Dedication towards perfection undoubtedly helps us to achieve great results. Yet, there is a hidden flip side to being perfectionists that we may not be aware of. Sure, being a perfectionist and having a keen eye for details help us improve and reach our goals. 

        However, as ironic as it might sound, a high level of perfectionism prevents us from being our best as we begin to set unrealistic standards and let the fear of failure hold us back.

        Below, we’ll go over some of the reasons why being a perfectionist may not be so perfect and how it can inhibit you from being the best version of yourself.

        Why Perfectionism Isn’t So Perfect?

        1. Less Efficiency

        As a perfectionist, even when you are done with a task, you linger to find new things to improve on. This lingering process starts off as 10 minutes, then extends to 30 minutes, then to an hour, and more. We spend way more time on a task than is actually required.

        In order to be truly efficient, we need to strike a balance between the best we could possibly do and the level of “good” a specific project requires. No one will expect perfection from you because it will ultimately be impossible to attain. Do the best you can in a reasonable time frame, and allow yourself to put it into the world.

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        2. Less Effectiveness

        We do little things because they seem like a “good addition” without consciously thinking about whether they’re really necessary. Sometimes, not only do the additions add no value, but they might even ruin things.

        For example, over-cluttering a presentation with unneeded details can make it confusing for listeners. Jam-packing a blog layout with too many add-ons can make it less user friendly. Sometimes, consistency is key, and if you continuously change things, this will become much more difficult.

        3. More Procrastination

        Our desire to “perfect” everything makes us overcomplicate a project. What’s actually a simple task may get blown out of proportion to the extent that it becomes subconsciously intimidating. This makes us procrastinate on it, waiting for the ever “perfect” moment before we get to it. This “perfect” moment never strikes until it is too late.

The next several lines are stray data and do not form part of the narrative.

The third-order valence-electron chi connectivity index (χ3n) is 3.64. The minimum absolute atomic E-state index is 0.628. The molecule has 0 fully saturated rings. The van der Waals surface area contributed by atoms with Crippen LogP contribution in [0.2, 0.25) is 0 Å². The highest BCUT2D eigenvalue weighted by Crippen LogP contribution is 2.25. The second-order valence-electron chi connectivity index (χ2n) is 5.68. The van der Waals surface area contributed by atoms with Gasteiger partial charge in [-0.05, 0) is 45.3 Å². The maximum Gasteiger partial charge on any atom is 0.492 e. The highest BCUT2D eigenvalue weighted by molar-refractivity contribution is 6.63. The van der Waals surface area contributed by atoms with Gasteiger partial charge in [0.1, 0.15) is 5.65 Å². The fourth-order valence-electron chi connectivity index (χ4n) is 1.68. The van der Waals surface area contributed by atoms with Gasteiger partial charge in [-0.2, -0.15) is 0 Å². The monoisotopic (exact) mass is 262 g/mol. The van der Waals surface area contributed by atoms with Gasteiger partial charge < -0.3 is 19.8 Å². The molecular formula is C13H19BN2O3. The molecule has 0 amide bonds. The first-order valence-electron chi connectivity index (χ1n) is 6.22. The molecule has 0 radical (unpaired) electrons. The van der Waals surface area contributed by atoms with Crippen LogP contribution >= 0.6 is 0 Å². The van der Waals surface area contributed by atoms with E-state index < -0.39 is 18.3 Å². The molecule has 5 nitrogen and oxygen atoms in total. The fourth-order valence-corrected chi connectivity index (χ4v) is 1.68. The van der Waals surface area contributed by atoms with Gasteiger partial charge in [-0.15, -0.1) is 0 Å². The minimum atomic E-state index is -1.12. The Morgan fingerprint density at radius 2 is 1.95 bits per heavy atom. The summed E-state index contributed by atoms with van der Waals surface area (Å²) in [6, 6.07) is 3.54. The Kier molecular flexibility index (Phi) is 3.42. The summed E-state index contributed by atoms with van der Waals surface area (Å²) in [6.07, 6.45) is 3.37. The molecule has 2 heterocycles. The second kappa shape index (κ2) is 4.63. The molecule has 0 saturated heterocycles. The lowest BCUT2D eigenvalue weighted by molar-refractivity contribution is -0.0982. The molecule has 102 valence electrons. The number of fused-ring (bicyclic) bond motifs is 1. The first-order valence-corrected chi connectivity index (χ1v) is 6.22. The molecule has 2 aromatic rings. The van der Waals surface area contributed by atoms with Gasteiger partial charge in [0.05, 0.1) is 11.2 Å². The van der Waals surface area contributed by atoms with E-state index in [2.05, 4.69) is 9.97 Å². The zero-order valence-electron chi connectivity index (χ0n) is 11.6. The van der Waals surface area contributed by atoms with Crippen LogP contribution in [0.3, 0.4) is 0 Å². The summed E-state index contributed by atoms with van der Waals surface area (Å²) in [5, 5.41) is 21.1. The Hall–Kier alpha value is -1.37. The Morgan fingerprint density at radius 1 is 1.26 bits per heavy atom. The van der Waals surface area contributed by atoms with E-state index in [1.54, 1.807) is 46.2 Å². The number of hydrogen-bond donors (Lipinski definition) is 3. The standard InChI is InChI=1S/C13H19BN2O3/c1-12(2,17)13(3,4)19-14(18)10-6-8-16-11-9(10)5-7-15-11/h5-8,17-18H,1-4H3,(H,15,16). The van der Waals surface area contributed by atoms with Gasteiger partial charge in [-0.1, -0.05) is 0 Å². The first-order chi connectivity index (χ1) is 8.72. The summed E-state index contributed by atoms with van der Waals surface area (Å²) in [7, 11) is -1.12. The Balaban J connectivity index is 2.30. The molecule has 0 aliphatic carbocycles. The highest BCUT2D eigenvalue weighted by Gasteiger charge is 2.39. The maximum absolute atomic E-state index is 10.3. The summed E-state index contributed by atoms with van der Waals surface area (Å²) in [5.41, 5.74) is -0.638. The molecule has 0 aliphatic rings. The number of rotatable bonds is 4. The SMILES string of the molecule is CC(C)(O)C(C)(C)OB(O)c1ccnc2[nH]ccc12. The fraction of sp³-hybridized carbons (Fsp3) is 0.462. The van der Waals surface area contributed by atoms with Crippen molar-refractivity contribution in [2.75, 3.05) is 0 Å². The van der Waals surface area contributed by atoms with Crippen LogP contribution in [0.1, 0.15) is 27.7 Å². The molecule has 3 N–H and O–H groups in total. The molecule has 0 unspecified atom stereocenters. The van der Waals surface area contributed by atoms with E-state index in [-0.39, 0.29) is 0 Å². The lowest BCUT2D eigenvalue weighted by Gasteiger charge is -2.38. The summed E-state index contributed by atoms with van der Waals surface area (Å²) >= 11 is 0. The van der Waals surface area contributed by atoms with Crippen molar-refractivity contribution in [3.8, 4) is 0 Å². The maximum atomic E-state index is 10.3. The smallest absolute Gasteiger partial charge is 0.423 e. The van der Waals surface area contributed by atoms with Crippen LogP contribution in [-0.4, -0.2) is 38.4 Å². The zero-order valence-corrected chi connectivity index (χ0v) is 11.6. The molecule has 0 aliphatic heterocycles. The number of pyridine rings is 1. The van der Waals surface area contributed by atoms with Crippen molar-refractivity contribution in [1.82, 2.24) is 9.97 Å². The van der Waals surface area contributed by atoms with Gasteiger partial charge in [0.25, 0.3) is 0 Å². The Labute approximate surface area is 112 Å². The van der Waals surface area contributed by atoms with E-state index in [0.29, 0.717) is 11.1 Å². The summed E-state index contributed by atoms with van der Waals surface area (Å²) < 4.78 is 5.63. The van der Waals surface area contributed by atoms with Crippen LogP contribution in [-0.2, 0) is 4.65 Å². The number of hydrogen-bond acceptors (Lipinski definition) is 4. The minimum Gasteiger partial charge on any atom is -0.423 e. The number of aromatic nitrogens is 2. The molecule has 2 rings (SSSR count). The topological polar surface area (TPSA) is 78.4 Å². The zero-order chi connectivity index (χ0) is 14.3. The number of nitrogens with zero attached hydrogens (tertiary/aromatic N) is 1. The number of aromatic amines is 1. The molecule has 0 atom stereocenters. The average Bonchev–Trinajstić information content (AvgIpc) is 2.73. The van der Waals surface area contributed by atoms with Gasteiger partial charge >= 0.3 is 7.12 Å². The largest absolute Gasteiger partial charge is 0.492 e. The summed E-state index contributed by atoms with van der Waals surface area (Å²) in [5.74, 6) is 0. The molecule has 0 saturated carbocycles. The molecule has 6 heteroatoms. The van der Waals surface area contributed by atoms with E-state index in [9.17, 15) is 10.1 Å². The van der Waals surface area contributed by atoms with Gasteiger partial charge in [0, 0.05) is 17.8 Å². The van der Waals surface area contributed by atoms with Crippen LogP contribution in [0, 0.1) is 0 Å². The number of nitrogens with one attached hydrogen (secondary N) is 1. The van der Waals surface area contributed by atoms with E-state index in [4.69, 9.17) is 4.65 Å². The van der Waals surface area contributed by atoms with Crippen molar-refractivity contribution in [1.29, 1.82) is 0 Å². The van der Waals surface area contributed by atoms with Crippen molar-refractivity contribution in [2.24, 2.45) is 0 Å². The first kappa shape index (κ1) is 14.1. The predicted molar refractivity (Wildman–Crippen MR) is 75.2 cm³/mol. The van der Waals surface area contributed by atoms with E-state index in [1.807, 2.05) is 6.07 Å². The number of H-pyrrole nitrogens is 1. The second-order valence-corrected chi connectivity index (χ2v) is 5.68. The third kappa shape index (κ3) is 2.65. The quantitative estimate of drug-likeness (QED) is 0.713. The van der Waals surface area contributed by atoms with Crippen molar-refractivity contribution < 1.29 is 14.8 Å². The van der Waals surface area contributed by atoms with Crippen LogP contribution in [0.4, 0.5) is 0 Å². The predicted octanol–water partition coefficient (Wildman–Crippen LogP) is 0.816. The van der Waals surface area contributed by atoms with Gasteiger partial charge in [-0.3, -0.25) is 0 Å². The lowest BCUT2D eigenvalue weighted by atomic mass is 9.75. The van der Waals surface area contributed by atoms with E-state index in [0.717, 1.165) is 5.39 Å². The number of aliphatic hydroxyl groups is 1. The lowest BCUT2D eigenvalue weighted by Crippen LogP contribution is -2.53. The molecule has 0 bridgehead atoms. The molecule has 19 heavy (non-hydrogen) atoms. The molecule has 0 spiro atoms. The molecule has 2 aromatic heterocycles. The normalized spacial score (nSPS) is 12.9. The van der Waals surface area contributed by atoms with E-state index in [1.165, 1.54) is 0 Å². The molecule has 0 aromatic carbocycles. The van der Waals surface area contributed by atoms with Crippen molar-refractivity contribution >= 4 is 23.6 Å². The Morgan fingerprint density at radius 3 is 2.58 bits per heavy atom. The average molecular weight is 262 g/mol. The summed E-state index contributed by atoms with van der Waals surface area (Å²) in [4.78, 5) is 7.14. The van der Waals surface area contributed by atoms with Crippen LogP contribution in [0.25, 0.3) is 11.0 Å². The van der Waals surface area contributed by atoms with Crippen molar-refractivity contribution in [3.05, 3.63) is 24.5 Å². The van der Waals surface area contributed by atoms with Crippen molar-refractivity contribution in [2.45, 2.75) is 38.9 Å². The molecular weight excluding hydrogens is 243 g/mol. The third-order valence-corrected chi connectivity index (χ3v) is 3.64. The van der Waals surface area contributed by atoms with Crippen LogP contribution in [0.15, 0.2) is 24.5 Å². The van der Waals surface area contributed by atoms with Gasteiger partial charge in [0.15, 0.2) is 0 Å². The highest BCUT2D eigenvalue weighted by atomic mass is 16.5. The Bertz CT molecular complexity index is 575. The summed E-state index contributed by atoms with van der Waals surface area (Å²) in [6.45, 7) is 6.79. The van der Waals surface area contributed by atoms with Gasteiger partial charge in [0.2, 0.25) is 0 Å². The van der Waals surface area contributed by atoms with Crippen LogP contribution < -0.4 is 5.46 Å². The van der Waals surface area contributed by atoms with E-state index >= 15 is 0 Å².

Instead of overthinking it, set small objectives if you have a big project ahead of you. This will help you tackle it step-by-step and complete it before the deadline.

        If you need help tackling procrastination, check out this article.

        4. Missing the Bigger Picture

        As a perfectionist, you get so hung up on details that you forget about the bigger picture and the end vision. It’s not uncommon to see better jobs done in pruning the trees than growing the forest.

        Take a step back and remind yourself of your end goal. Try setting a timeline to help yourself stick to the work that needs to be done without ruminating on things that could be improved.

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        5. Stressing Over Unfounded Problems

        We anticipate problems before they crop up, and come up with solutions to address these problems. It becomes an obsession to pre-empt problems. As it turns out, most of these problems either never surface or don’t matter that much.

        When Perfectionism Becomes a Problem

        The problem isn’t perfectionism specifically. Perfectionism helps us to continuously strive for excellence and become better, so it can really be a good thing.The problem is when setting high standards turns into an obsession, so much so that the perfectionist becomes neurotic over gaining “perfection” and refuses to accept anything less than perfect. In the process, s/he misses the whole point altogether and does damage to their mental health. Such perfectionists can be known as “maladaptive perfectionists.”[1] Maladaptive perfectionists spend so much time setting high expectations and striving for perfection that they increase levels of depression and anxiety. 

        Diagram showing how a healthy perfectionist and a maladaptive perfectionist respond to failure.

          The answer isn’t to stop being a perfectionist or high achiever. It’s to be conscious of our perfectionist tendencies and manage them accordingly. We want to be healthy perfectionists who are truly achieving personal excellence, not maladaptive perfectionists who are sabotaging our own personal growth efforts[2].